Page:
Cbr13bingo Old Series
Pride and Prejudice and Zombies (2009) is the first book in a trilogy that centers around Elizabeth Bennet and the zombie infestation of England. The second book, Dawn of the Dreadfuls, is a prequel, and the third book, Dreadfully Ever After is a sequel. The second two books in the series were written by Steve Hockensmith.
Those familiar with Jane Austen’s novels will recognize expressions such as “violence of affection” and “violence of love” as they crop up frequently in her writing. “Violence” for Austen, of course, simply refers to the forcefulness of one’s passion, but when Seth Grahame-Smith uses the same words, they take on a more literal meaning. In Pride and Prejudice and Zombies, Grahame-Smith cribs generously from Austen’s original classic novel but adds a strange twist. In this England, a “plague” has led to the rise of zombies. They roam the nation eating brains and increasing the army of Satan’s undead (also called “unmentionables,” “dreadfuls,” and “manky dreadfuls”). Gentlemen and even young ladies must train for combat in order to protect themselves and serve their country. Those with substantial wealth send their children to Japan to study the deadly arts with Ninjas. Those with lesser means, like the Bennets, send their children to China to study with Shaolin masters. Thus, the five Bennet sisters are
…servants of His Majesty, protectors of Hertfordshire, beholders of the secrets of Shaolin, and brides of death….
I just reviewed Pride and Prejudice, so I won’t rehash the plot. This novel follows it pretty much chapter by chapter, with large sections repeated verbatim from Austen. The younger girls are still boy crazy, and Mary is still dull and studious. Jane and Lizzy are still the most sensible. And this is still about the Bennet girls finding love under circumstances that limit their prospects. The difference is that since the Bennet girls are trained and skilled warriors (all five of them, even the silly younger ones who are not as skilled as Jane and Lizzy), they often have to slay and behead zombies while walking to Meryton. Instead of playing piano and singing at balls and parties, they demonstrate their deadly skills. At the Meryton Ball, where the Bingley party first appear and Mr. Bingley falls for Jane, the sisters form the “Pentagram of Death” at their father’s command and slay a small army of dreadfuls that break in. That zombies exist and the girls are fighters is surprising to the reader but not to the other characters in the novel.
The fun of this novel is that it takes Austen’s original work and words, and inserts something that seems preposterous but somehow works. While it can get rather gruesome, it’s mostly just funny. Lizzy takes her warrior code very seriously and tells Jane that she could not be with a man who would expect her to give up the deadly arts upon marriage, which was expected of young ladies who married. As the warrior code involves a code of honor, Lizzy’s responses to Mr. Darcy’s slight at the Meryton Ball and to the Bingley sisters’ interference in Jane and Bingley’s budding love are extreme and hilarious. She wants to kill them as a matter of honor. When she later discovers the extent of Darcy’s involvement in breaking up Jane and Bingley, “…Elizabeth … resolved to hold Darcy’s heart, still beating, in her hand….” When he proposes to her, she engages him in combat in Mr. and Mrs. Collins’ parlor. The scenes with Lady Catherine de Bourgh are especially wonderful because Lady Catherine, in addition to be an arrogant and condescending snob, is the best female warrior in all of England. She has a personal guard of Ninjas and sneers at Elizabeth’s Shaolin training. The demonstration of skills that Elizabeth performs at Rosings and her interaction with Lady Catherine later at Longbourne were pretty hilarious.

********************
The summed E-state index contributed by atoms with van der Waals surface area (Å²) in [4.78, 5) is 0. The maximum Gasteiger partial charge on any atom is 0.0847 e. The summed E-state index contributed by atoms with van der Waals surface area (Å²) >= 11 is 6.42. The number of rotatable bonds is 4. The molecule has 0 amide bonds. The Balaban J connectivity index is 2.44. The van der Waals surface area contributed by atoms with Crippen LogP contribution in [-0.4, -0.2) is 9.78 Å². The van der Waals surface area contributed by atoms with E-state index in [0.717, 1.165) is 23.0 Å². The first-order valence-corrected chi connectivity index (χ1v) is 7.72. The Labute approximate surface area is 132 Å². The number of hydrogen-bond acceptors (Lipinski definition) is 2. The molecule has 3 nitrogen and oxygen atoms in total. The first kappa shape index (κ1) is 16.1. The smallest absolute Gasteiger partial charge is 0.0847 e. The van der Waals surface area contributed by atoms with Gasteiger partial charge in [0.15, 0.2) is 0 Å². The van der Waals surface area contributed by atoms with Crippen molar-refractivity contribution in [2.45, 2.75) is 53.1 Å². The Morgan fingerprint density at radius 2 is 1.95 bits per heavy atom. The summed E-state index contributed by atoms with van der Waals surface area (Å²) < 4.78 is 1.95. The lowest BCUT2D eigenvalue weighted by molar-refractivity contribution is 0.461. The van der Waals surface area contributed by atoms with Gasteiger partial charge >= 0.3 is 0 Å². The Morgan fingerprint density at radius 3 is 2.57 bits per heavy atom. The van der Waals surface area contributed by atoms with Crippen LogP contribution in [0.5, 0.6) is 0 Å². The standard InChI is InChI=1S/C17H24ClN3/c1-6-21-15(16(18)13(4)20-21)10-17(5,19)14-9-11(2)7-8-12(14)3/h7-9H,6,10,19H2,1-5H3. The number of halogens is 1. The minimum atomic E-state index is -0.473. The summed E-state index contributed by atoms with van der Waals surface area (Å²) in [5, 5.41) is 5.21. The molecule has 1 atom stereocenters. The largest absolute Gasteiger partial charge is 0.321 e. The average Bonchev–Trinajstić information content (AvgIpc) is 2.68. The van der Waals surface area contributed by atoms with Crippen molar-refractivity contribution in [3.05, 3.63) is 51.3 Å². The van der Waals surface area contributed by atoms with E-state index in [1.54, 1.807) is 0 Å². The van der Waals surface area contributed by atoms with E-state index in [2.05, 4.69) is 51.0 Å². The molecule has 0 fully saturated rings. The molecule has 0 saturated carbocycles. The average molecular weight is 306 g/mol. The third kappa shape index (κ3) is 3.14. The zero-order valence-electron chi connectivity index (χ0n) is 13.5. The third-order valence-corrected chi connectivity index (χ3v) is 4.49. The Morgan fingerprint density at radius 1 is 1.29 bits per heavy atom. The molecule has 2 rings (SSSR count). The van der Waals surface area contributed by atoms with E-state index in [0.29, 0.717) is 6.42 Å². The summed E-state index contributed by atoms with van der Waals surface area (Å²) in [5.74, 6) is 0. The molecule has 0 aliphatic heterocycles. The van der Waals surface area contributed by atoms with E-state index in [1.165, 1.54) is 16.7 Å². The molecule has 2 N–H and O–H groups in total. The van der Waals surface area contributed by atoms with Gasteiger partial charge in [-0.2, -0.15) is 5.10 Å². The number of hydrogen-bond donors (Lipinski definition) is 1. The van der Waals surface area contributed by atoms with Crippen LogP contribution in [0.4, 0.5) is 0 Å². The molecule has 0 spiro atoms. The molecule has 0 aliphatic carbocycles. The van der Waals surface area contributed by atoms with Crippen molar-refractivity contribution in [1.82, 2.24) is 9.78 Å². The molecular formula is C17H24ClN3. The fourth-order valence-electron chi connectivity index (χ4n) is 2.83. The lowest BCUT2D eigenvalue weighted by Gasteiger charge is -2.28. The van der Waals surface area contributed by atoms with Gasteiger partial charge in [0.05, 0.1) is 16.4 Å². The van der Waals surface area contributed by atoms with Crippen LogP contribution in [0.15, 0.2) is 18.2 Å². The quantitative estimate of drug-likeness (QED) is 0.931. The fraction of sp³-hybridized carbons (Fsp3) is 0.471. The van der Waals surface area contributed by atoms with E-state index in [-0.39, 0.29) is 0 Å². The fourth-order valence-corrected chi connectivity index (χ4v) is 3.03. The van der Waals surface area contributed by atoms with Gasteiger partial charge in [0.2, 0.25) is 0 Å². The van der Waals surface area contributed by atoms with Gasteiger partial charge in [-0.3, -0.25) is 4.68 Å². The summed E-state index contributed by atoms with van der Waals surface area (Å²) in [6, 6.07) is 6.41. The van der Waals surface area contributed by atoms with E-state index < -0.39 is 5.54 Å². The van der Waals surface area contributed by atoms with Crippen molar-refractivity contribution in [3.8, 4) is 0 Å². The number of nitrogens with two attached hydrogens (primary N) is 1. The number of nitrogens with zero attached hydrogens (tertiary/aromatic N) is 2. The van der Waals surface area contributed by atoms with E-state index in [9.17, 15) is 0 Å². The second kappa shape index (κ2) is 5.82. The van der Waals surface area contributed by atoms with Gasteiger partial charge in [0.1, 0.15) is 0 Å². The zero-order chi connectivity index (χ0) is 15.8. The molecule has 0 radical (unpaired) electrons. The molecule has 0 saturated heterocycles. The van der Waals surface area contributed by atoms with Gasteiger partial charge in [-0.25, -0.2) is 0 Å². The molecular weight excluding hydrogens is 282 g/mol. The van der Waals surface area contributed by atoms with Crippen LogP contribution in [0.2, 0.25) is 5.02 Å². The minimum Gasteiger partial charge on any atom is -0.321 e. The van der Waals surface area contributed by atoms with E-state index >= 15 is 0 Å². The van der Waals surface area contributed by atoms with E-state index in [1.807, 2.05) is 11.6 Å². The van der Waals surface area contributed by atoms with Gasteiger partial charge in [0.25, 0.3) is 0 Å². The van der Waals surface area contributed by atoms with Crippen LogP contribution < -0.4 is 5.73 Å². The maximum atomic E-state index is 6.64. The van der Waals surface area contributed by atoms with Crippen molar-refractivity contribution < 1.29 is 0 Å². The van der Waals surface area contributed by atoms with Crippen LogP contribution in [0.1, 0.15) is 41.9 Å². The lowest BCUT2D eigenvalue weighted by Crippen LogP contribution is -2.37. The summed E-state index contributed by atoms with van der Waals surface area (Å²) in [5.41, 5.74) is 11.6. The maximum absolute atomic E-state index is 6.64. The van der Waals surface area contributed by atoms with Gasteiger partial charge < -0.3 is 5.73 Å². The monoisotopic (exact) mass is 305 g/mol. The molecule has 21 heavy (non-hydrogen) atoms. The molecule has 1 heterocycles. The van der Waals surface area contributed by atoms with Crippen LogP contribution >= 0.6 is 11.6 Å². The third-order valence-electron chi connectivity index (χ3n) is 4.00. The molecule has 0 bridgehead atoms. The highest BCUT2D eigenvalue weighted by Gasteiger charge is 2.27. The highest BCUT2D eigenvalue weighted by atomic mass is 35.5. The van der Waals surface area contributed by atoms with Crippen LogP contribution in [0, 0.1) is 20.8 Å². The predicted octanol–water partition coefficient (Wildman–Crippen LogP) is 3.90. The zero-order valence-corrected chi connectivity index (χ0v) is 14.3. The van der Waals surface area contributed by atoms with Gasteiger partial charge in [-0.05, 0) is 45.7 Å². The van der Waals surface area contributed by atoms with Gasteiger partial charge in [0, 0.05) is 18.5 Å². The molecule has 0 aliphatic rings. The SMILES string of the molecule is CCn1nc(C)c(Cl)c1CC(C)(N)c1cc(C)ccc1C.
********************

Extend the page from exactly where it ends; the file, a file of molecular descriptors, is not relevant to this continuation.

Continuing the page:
In the Afterword, the question of what Austen might have thought of her novel being given the zombie treatment is addressed by a literature professor who makes a compelling argument for Austen’s lack of surprise at it if not outright approval of it. Gothic novels were all the rage when Austen was writing, and even taking a known work and adding in occult details was not unknown. I actually enjoyed this more than I thought I would, and I certainly enjoyed it more than the film version of Pride and Prejudice and Zombies. I’m left wondering why the makers of that film opted to write a different (and not great) story rather than just follow Austen’s novel as Grahame-Smith did. If you don’t mind blood, violence and gore in your period romance, you would probably enjoy Pride and Prejudice and Zombies.